That means five times as many homebuyers who relied on FHA loans to finance their home purchases could have benefited from DPA than actually did. Plus, almost 44% of borrowers who used conventional first mortgage products were eligible for DPA, yet less than 10% actually received help.

Is it not concerning that in a world where so many lenders, real estate agents, housing trade organizations, government enterprises and policymakers profess to support the dream of homeownership — especially for the underserved — we’re not doing a better job of educating consumers about their full range of financing options?

Solving the DPA Disconnect

A 2023 poll by Keybank of 1,000 homeowners who earned less than $75,000 annually found nearly one-third (31%) did not seek out any information or resources on homebuyer assistance programs. “While the Fair Housing Act of 1968 set a precedent to make the sale, rental, and home financing process nondiscriminatory, borrowers in underserved communities are often at a disadvantage when it comes to awareness of tools, resources and affordable offerings available to help them achieve homeownership,” noted the report.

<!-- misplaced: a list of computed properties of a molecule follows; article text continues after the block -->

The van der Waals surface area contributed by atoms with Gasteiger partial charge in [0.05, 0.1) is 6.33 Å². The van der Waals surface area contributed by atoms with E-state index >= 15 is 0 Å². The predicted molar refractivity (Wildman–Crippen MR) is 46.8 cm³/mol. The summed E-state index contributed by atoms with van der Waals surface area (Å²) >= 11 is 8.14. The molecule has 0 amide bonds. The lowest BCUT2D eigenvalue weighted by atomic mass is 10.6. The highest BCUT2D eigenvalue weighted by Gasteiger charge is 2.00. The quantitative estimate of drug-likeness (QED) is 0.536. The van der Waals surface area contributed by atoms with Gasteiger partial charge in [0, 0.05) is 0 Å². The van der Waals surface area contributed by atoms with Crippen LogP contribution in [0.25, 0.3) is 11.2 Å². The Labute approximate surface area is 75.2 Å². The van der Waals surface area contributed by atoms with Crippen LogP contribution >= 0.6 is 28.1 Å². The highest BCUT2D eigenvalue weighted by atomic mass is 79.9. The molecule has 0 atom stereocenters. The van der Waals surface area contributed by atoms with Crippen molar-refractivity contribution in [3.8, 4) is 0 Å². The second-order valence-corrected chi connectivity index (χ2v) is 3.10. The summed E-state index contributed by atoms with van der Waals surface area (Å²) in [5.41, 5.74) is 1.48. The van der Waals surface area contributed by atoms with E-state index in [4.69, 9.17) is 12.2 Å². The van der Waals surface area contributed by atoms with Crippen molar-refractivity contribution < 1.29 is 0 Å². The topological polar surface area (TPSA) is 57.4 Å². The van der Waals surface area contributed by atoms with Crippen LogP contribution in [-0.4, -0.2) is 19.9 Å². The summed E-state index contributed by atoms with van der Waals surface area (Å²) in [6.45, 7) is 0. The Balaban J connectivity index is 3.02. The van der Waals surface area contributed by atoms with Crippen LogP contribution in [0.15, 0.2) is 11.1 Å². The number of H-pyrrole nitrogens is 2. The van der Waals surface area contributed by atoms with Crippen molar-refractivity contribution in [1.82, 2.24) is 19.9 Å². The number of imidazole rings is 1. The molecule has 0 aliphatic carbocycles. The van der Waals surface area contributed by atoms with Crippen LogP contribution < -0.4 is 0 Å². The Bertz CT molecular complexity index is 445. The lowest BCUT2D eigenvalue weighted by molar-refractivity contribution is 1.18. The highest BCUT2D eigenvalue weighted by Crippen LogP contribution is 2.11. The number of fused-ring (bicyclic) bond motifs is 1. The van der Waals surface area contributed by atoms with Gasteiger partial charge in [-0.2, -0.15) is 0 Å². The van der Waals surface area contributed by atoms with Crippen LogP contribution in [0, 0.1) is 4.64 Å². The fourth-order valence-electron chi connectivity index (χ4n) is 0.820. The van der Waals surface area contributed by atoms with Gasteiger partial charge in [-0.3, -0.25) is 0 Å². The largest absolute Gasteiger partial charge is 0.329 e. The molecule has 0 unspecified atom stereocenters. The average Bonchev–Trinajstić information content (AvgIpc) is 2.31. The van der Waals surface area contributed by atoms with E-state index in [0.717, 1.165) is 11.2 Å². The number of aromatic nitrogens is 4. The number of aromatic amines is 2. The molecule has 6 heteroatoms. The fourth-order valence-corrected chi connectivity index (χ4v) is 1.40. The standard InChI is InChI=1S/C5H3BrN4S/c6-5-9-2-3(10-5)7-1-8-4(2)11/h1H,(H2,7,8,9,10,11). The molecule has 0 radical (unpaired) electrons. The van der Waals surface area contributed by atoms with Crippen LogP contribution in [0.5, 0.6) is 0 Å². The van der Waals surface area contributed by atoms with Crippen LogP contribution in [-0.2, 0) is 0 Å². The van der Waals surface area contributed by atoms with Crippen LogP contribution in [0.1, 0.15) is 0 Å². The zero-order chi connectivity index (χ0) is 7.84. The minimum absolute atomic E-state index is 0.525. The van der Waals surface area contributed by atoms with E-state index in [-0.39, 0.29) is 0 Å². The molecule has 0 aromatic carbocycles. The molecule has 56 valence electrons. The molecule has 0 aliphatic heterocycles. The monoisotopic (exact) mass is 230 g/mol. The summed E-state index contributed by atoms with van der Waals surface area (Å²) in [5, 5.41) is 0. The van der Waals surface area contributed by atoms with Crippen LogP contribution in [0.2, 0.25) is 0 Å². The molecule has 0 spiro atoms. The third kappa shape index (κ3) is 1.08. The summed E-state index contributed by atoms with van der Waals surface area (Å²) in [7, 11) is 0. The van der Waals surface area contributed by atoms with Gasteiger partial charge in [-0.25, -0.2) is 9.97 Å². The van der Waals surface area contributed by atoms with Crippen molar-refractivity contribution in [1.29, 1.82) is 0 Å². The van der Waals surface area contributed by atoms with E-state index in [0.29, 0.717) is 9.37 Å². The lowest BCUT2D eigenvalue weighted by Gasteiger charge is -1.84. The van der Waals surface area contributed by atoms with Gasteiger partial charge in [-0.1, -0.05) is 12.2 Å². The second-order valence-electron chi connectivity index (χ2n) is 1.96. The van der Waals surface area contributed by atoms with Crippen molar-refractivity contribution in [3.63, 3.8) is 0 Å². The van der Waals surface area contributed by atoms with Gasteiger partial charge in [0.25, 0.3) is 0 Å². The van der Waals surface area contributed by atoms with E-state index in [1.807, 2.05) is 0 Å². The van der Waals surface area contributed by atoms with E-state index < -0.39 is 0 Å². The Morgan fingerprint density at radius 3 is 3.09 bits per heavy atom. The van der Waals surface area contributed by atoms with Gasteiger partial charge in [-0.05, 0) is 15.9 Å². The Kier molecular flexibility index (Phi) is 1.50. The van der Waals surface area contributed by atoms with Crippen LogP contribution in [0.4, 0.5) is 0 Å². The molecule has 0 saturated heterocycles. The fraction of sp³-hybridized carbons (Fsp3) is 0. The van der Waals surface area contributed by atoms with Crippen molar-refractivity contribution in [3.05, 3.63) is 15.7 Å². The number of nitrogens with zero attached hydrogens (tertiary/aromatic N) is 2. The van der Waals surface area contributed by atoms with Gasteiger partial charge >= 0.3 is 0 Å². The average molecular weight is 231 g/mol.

Whose role is it to help publicize the widespread availability of DPA? From my vantage point, all of us. Companies like Down Payment Resource. Lenders that need to expand their loan volume numbers, especially in LMI and minority communities. Trade organizations such as MBA, NAR, NAREB, NAHREP, CMLS and NAHB could take the lead in sharing best practices and customizable materials with their membership. Housing agencies and advocacy groups that have funds available (that go unused year after year). Government agencies that touch housing, especially affordable housing, along with the GSEs, Fannie Mae and Freddie Mac. And finally, the news media.